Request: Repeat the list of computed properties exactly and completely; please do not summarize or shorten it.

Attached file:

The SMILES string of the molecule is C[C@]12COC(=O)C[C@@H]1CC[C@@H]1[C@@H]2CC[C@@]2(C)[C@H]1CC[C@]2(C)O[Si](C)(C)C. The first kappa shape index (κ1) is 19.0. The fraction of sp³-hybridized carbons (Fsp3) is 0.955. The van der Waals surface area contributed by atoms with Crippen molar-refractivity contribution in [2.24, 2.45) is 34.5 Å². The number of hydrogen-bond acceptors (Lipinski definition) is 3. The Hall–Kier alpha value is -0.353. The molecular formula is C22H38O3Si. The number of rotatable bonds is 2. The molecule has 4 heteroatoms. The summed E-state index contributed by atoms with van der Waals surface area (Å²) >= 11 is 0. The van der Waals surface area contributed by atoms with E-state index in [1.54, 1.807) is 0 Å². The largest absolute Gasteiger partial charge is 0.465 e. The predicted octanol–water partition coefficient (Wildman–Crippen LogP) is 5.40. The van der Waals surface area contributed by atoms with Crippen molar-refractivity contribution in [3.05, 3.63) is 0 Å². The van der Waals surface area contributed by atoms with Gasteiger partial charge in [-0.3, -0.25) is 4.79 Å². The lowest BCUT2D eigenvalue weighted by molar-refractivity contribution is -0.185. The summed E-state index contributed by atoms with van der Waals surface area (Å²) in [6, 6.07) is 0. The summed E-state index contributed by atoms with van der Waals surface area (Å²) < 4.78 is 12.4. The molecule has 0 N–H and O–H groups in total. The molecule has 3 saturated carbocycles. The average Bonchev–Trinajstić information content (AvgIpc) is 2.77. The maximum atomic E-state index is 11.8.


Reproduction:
The SMILES string of the molecule is C[C@]12COC(=O)C[C@@H]1CC[C@@H]1[C@@H]2CC[C@@]2(C)[C@H]1CC[C@]2(C)O[Si](C)(C)C. The first kappa shape index (κ1) is 19.0. The fraction of sp³-hybridized carbons (Fsp3) is 0.955. The van der Waals surface area contributed by atoms with Crippen molar-refractivity contribution in [2.24, 2.45) is 34.5 Å². The number of hydrogen-bond acceptors (Lipinski definition) is 3. The Hall–Kier alpha value is -0.353. The molecular formula is C22H38O3Si. The number of rotatable bonds is 2. The molecule has 4 heteroatoms. The summed E-state index contributed by atoms with van der Waals surface area (Å²) >= 11 is 0. The van der Waals surface area contributed by atoms with E-state index in [1.54, 1.807) is 0 Å². The largest absolute Gasteiger partial charge is 0.465 e. The predicted octanol–water partition coefficient (Wildman–Crippen LogP) is 5.40. The van der Waals surface area contributed by atoms with Crippen molar-refractivity contribution in [3.05, 3.63) is 0 Å². The van der Waals surface area contributed by atoms with Gasteiger partial charge in [-0.3, -0.25) is 4.79 Å². The lowest BCUT2D eigenvalue weighted by molar-refractivity contribution is -0.185. The summed E-state index contributed by atoms with van der Waals surface area (Å²) in [6, 6.07) is 0. The summed E-state index contributed by atoms with van der Waals surface area (Å²) < 4.78 is 12.4. The molecule has 0 N–H and O–H groups in total. The molecule has 3 saturated carbocycles. The average Bonchev–Trinajstić information content (AvgIpc) is 2.77. The maximum atomic E-state index is 11.8.